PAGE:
Chapter

Between Heaven and Earth

Bruce V. Foltz

in The Noetics of Nature

Published by Fordham University Press

Published in print October 2013 | ISBN: 9780823254644
Published online May 2014 | e-ISBN: 9780823261024 | DOI: http://dx.doi.org/10.5422/fordham/9780823254644.003.0011

Series: Groundworks (FUP)

Between Heaven and Earth

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Heidegger argues that modern technology’s view of nature as stock or inventory is the outcome of Western metaphysics as “onto-theology,” in which Christianity played a central role. Lynn White offers a historiographical variant, claiming that our environmental problems, of which global climate change is perhaps most manifest today, derive from the putative Christian view of nature as subject to human dominance. This chapter argues that ancient Christianity, especially as articulated in the Orthodox East, has a far different view, from which we could learn today. Here nature is seen as manifesting divine energies (energeiai) that the purified mind (nous) can contemplate noetically, even though the divine essence (ousia) remains transcendent and mysterious. Western Christianity ignores this distinction. Beginning with Augustine (and culminating in Ockham) God becomes increasingly remote from creation. The analogia entis is a last, unsuccessful attempt to retrieve the divine immanence that has endured in the Christian East.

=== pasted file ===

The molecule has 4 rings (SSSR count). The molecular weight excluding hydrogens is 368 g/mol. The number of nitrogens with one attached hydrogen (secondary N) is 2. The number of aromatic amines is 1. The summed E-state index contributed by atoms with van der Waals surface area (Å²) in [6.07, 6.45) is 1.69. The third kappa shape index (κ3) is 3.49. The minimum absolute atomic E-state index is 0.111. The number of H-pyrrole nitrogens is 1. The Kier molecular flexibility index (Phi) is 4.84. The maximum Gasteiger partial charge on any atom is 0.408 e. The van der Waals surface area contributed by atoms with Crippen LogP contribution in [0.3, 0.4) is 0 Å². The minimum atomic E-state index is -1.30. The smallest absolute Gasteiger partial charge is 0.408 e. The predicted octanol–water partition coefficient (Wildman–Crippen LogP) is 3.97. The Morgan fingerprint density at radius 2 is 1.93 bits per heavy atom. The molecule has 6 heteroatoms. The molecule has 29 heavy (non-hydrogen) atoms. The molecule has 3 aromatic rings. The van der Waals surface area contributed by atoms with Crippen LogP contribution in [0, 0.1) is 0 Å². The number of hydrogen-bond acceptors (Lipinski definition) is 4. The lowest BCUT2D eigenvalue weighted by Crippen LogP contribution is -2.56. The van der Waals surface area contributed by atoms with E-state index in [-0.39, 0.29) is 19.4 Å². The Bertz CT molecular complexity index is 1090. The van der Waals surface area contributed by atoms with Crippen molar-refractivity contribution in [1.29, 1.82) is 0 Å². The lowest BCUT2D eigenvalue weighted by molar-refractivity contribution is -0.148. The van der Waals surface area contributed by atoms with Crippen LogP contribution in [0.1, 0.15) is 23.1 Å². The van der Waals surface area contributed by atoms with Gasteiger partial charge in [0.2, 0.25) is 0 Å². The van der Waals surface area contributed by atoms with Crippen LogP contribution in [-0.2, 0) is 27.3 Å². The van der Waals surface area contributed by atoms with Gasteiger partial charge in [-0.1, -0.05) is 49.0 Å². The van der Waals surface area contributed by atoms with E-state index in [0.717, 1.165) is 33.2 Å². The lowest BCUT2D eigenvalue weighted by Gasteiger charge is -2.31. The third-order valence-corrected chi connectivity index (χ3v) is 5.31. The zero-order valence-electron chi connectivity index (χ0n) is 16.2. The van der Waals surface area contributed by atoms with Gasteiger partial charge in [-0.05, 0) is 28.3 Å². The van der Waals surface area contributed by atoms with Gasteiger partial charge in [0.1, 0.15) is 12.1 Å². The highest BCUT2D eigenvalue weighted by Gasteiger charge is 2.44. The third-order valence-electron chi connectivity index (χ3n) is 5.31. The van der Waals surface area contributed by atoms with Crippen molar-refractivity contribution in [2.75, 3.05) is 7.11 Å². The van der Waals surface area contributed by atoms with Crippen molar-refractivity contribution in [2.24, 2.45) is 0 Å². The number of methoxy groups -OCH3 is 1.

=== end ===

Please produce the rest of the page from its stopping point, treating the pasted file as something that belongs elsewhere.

Keywords: Martin Heidegger; Onto-theology; Lynn White Jr; Global Warming; Global Climate Change; Divine Energies; Energeia; Analogia Entis; Augustine; William of Ockham

Chapter.  4717 words. 

Subjects: Philosophy of Science

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